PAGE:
It won't work. Traditional frame and panel doors are made with the panel either trapped inside grooves in the door frame or rebated and held by beading (bolection moulds, etc). The panel is never glued or pinned - ALWAYS loose (except for 100% MDF doors). The reason is simple - timber expands and contracts at a different rate across the grain and with the grain - so if you fix the panel it will eventually split, or the frame will. I'd agree with the comment that 18mm is also too heavy - if you must use MDF for a panel, go with 6 to 12mm.

If you want a more robust edge with MDF, use MR-MDF (moisture resistant - green or green core). This is denser and holds crisper edge detail

Also, if you are going to use concealed (kitchen) hinges be aware than they are generally limited to doors between 16 and 22mm thickness - thicker than that and you start having to alter the mounting plates, offstand,etc
 
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Thanks Job&Knock ... appreciate your input ... esp. interesting about edge detail in MR MDF.

Yes - all in all it will probably be better to go with 21mm finished softwood frame, and then have a 12mm MDF panel set back 9mm. Lighter, and easier to get the concealed hinges to work with less of a reveal etc.

Just really wanted a flush rear face and no hassle with pre-painting the panel etc. ... but hey-ho, will proabably just have to go this route
 
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Just really wanted a flush rear face and no hassle with pre-painting the panel etc. ... but hey-ho, will proabably just have to go this route
There's a simpler way if your material is all MDF - cut a 12mm MDF door blamk, cut 12mm thick rails and stiles, glue together (and cramp, mind!). I've done "faux" Shaker doors this way in the past (6mm thick "rails/stiles" onto 12mm door) and they've worked well - although I did use MR-MDF and a good quality D4 (waterproof) adhesive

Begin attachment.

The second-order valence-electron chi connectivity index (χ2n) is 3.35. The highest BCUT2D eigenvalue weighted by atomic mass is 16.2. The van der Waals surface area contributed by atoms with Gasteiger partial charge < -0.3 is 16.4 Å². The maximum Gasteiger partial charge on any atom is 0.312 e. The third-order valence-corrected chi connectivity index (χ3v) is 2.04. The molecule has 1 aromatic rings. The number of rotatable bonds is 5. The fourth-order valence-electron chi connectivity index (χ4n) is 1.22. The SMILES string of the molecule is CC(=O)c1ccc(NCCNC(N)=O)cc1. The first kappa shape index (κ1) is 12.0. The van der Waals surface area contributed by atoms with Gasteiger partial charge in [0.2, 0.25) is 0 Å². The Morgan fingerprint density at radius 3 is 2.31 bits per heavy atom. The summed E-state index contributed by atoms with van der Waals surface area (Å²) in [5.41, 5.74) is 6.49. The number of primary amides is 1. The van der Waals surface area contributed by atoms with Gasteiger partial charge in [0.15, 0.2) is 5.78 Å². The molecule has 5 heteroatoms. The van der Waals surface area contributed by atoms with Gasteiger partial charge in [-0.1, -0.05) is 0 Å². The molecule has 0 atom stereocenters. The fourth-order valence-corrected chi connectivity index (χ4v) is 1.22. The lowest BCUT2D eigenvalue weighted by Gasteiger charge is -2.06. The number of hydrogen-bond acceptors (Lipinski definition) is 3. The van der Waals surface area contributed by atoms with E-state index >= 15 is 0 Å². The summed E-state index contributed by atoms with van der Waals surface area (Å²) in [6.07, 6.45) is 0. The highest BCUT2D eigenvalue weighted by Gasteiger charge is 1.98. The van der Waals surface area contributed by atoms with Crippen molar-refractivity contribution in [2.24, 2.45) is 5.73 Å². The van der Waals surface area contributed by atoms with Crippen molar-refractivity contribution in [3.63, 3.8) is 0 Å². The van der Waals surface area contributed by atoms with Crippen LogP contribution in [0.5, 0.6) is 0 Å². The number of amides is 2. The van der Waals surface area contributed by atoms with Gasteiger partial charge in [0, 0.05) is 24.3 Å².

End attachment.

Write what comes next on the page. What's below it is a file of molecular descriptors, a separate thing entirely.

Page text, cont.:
Sometimes it's possible to over think a solution IMHO
 
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Yes ... all MDF would certainly be simpler ... just dying to use some normal/proper wood on the project! Plus, as I said, I prefer the edge detail of regular wood, but I'll check out the MR stuff as a comparison.
 
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Re: mixing MDF with softwood, now I'm getting a little worried now about the make up of the rest of the cabinets ... which were started off for me by a joiner.

Because I wanted nice chunky partitions & walls, he used 25mm MDF as an outside skin, and 9mm MDF as an inside one, with some rebated 50mmx50mm PAR softwood serving as a separator front & back (see picture).

I was pretty sure it was going to be fine, obviously it is going to be painted anyway ... but now getting concerned about this movement issue! Also, I was keen to face all the 18mm MDF shelves with 5mm thick hardwood strips ... which I remember doing in a homemade kitchen 20 years back and which never seemed to be a problem ... any thoughts on either of these matters?

 
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those are normal practice
what you need to remember all stresses are within a box so no cupping and bowing any movement is contained
where as a door all stresses and cracks are on full display :D